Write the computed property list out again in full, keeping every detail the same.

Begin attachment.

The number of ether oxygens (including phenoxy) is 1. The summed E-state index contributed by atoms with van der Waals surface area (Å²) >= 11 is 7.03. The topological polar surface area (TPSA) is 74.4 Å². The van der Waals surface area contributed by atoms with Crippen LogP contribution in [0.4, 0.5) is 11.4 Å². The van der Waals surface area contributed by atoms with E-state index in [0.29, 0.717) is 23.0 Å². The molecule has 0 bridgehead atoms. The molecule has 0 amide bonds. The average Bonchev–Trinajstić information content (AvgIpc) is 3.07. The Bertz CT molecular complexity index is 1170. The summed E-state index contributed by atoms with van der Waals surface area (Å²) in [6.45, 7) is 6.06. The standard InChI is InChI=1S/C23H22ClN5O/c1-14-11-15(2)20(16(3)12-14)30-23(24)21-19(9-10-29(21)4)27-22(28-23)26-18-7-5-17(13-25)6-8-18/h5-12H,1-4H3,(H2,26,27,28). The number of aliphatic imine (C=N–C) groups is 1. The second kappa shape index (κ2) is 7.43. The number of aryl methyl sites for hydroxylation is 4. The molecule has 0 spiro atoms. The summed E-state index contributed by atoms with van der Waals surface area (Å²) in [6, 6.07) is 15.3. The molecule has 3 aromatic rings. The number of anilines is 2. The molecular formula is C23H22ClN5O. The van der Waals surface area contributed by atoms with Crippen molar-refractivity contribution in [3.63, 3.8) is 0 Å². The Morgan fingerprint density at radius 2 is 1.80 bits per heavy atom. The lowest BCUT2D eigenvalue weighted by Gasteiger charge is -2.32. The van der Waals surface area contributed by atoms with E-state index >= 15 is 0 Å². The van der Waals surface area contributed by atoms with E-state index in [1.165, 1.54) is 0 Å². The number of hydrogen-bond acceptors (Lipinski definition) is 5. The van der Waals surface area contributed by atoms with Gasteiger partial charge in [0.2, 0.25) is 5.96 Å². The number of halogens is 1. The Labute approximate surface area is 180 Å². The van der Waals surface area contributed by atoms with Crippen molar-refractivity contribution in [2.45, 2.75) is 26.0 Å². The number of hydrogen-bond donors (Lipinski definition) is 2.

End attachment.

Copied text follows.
The number of ether oxygens (including phenoxy) is 1. The summed E-state index contributed by atoms with van der Waals surface area (Å²) >= 11 is 7.03. The topological polar surface area (TPSA) is 74.4 Å². The van der Waals surface area contributed by atoms with Crippen LogP contribution in [0.4, 0.5) is 11.4 Å². The van der Waals surface area contributed by atoms with E-state index in [0.29, 0.717) is 23.0 Å². The molecule has 0 bridgehead atoms. The molecule has 0 amide bonds. The average Bonchev–Trinajstić information content (AvgIpc) is 3.07. The Bertz CT molecular complexity index is 1170. The summed E-state index contributed by atoms with van der Waals surface area (Å²) in [6.45, 7) is 6.06. The standard InChI is InChI=1S/C23H22ClN5O/c1-14-11-15(2)20(16(3)12-14)30-23(24)21-19(9-10-29(21)4)27-22(28-23)26-18-7-5-17(13-25)6-8-18/h5-12H,1-4H3,(H2,26,27,28). The number of aliphatic imine (C=N–C) groups is 1. The second kappa shape index (κ2) is 7.43. The number of aryl methyl sites for hydroxylation is 4. The molecule has 0 spiro atoms. The summed E-state index contributed by atoms with van der Waals surface area (Å²) in [6, 6.07) is 15.3. The molecule has 3 aromatic rings. The number of anilines is 2. The molecular formula is C23H22ClN5O. The van der Waals surface area contributed by atoms with Crippen molar-refractivity contribution in [3.63, 3.8) is 0 Å². The Morgan fingerprint density at radius 2 is 1.80 bits per heavy atom. The lowest BCUT2D eigenvalue weighted by Gasteiger charge is -2.32. The van der Waals surface area contributed by atoms with E-state index >= 15 is 0 Å². The van der Waals surface area contributed by atoms with E-state index in [1.165, 1.54) is 0 Å². The number of hydrogen-bond acceptors (Lipinski definition) is 5. The van der Waals surface area contributed by atoms with Gasteiger partial charge in [0.2, 0.25) is 5.96 Å². The number of halogens is 1. The Labute approximate surface area is 180 Å². The van der Waals surface area contributed by atoms with Crippen molar-refractivity contribution in [2.45, 2.75) is 26.0 Å². The number of hydrogen-bond donors (Lipinski definition) is 2.